|US Chess League Week 5: Stripunsky Pushes the Endgame
|By Kostya Kavutskiy
|October 8, 2012
In the fifth week of the US Chess
League, The Dallas Destiny continued their dominance in the Western Division,
this time defeating the L.A. Vibe 3-1 and distancing themselves from the rest
of the field. The two most dangerous teams in the east, New York and
Connecticut, met for the first time and traded wins on boards three and four
for a drawn match. The New Jersey Knockouts edged out the Manhattan Applesauce
to leapfrog them in the standings and catch up to New York and Connecticut in
the playoff hunt.
Match of the Week
New York Knights - Connecticut Dreadnoughts 2-2
I'm sure a lot of fans were looking forward to this match, since these two teams are two of the strongest teams in USCL history. In my opinion, it didn't disappoint. Although GM Kacheishvili - GM Hess on board one didn't see much action, GM Kekelidze - GM Charbonneau on board two was very tense, with the advantage switching back and forth a few times before finally simplifying out into a drawish endgame.
Endgame of the Week
GM Vladimir Romanenko (MAN) vs GM Alex Stripunsky (NJ) 0-1
There were a lot of really interesting endgames this week, but this one really stood out. To me it just serves as a great example of giving 100%. GM Stripunsky took a seemingly dead drawn queen endgame and ended up scoring the full point.
There are a couple of lessons to learn from this game:
1) Repeat the Position - When you are in the driver's seat, do not hurry, repeating the position not only gives you more time (if you're playing with increment), but also tires your opponent and gives them false hope that the game will soon be over. But when you continue pressing this can frustrate the opponent into making errors, which is exactly what happened in this game.
2) Activate the King - What ultimately won the game for Black was the decisive king march to the queenside, where White's queenside pawns were picked off and the newly created passed a-pawn pushed ahead.
3) Be Tenacious! - Many players don't realize how often games are won because work and intense effort. On the other hand, many worse positions are saved because the defender is tenacious, looks for every saving chance, and makes it as hard as possible for their opponent to win the game.
Move of the Week
IM Levan Bregadze (STL) vs FM Curt Collyer (SEA) 1-0
14.e5! This move is not that hard to find, but I still think it's quite instructive and aesthetically pleasing. By giving up the e-pawn White starts a powerful attack on Black's weakened light squares. Believe it or not after 14 moves White's position is already completely won! This is one of those cases where despite the ugly doubled c-pawns, the real action is taking place on the kingside, which means Black's Na5 is simply out of play. 14...dxe5 (14...Qxe6 was another try, getting rid of the e6 pawn which ended up playing an important role in the game, but White can get a decisive advantage with 15.Bxh7+ Kh8 16.exd6 Qxd6 17.Rfe1 Rfe8 18.Rad1 Qc6 19.Bg6+- It is clear that White's pieces are far more active and Black's position is on the verge of collapse.) 15.Bxh7+ Kh8 16.Ng6+ Nxg6 17.Qxg6 Qe8 Forced, otherwise Qh5 and White wins (17...Qxe6? 18.Qh5 Rfe8 19.Bf5++-) 18.Qf5!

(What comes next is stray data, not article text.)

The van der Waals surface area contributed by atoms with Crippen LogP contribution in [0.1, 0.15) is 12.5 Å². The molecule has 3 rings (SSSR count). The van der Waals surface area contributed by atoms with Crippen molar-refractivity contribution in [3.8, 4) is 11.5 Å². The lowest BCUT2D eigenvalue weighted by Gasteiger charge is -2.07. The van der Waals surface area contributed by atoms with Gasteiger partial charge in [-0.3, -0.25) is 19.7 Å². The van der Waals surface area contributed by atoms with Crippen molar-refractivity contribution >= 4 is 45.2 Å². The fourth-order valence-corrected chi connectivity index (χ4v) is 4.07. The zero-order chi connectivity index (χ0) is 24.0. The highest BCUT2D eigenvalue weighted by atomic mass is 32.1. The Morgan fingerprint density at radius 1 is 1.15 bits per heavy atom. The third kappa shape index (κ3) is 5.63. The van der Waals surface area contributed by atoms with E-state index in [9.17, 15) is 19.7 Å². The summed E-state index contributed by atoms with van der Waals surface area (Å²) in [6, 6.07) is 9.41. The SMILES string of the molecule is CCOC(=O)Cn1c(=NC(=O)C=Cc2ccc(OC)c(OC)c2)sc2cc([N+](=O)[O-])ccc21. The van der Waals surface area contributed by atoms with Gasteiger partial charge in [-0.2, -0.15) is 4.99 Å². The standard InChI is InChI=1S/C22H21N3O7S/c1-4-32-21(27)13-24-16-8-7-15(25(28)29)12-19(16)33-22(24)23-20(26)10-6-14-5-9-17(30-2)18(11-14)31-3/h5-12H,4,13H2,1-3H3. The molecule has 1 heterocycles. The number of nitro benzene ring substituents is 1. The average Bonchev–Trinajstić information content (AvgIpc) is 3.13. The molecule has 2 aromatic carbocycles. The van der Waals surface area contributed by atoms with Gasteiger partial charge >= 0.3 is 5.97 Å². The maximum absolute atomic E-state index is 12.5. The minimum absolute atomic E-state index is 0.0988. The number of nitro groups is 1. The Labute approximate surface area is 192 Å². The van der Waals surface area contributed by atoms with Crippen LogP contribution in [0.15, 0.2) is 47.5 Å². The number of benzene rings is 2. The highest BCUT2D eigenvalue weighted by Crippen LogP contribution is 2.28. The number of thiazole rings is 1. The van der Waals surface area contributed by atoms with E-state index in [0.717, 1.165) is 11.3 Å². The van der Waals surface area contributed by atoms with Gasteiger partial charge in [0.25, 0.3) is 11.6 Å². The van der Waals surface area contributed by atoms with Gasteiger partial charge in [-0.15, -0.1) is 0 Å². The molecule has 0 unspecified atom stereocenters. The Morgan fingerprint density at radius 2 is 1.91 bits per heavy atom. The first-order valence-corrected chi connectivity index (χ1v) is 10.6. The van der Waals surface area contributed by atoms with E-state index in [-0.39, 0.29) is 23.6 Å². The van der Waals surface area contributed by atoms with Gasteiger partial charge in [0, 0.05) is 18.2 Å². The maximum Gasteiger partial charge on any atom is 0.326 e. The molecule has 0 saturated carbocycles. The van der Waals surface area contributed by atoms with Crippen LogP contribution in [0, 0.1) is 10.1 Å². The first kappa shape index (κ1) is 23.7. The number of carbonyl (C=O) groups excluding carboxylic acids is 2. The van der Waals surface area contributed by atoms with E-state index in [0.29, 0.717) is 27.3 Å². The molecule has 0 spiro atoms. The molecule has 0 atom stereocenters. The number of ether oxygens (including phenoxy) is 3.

With the deadly threat of Qh3, Black's defense is again forced: 18...g5 19.Bg6 Qe7 20.Rad1 A very natural move, bringing in another piece into the fray. Notice how White's e6 pawn is a contributing to the attack and is a major headache for Black. (A beautiful win was found by my computer: 20.f4! exf4 21.Bxf4 gxf4 (21...Rad8 22.Bxg5! fxg5 23.Qh3+ Kg8 24.Rf7+-) 22.Qh5+ Kg8 23.Rxf4+- Followed by either Rh4 or Rg4, with an irresistible attack.) 20...Bc6 21.Bf7
Setting up a mating threat--Qg6-h6# (21.f4! Was again winning, but White's move is a more humane way to win the game) 21...Be8? A blunder, it was necessary to give up the exchange, although the game wouldn't have been prolonged by much. (The only way to continue resistance was through 21...Rxf7 22.exf7 Kg7 (22...Qxf7 23.Bxg5) 23.h4+- White is up material and is breaking through) 22.Bxe8 and Black resigned in view of 23.Rd7 1-0
Game of the Week
1st Place: GM Vladimir Romanenko (MAN) vs GM Alex Stripunsky (NJ) 0-1
The judges loved the fighting spirit displayed by GM Stripunsky, and he was awarded a well deserved first place finish.
2nd Place: IM Zhanibek Amanov (LA) vs GM Conrad Holt (DAL) 0-1
An unorthodox IQP position was reached, where GM Holt showed some good defensive skill to come out on top.
3rd Place: FM Alec Getz (DAL) vs WGM Tatev Abrahamyan (LA) 1-0
Unlike the first two games, this was a wild tactical melee, ending with a brutal mating attack starting with 28.Ba4+.
Catch all the week five action live on ICC and Chess.com starting Tuesday (due to Columbus Day) and continuing on Wednesday as usual. Find details on schedule, line-ups and more atuschessleague.com.
Kostya Kavutskiy will be filing weekly USCL recaps at uschess.org/clo. He won #3 in Best of CLO 2011 for his article on "Breaking 2366", and is a member of the Los Angeles Vibe.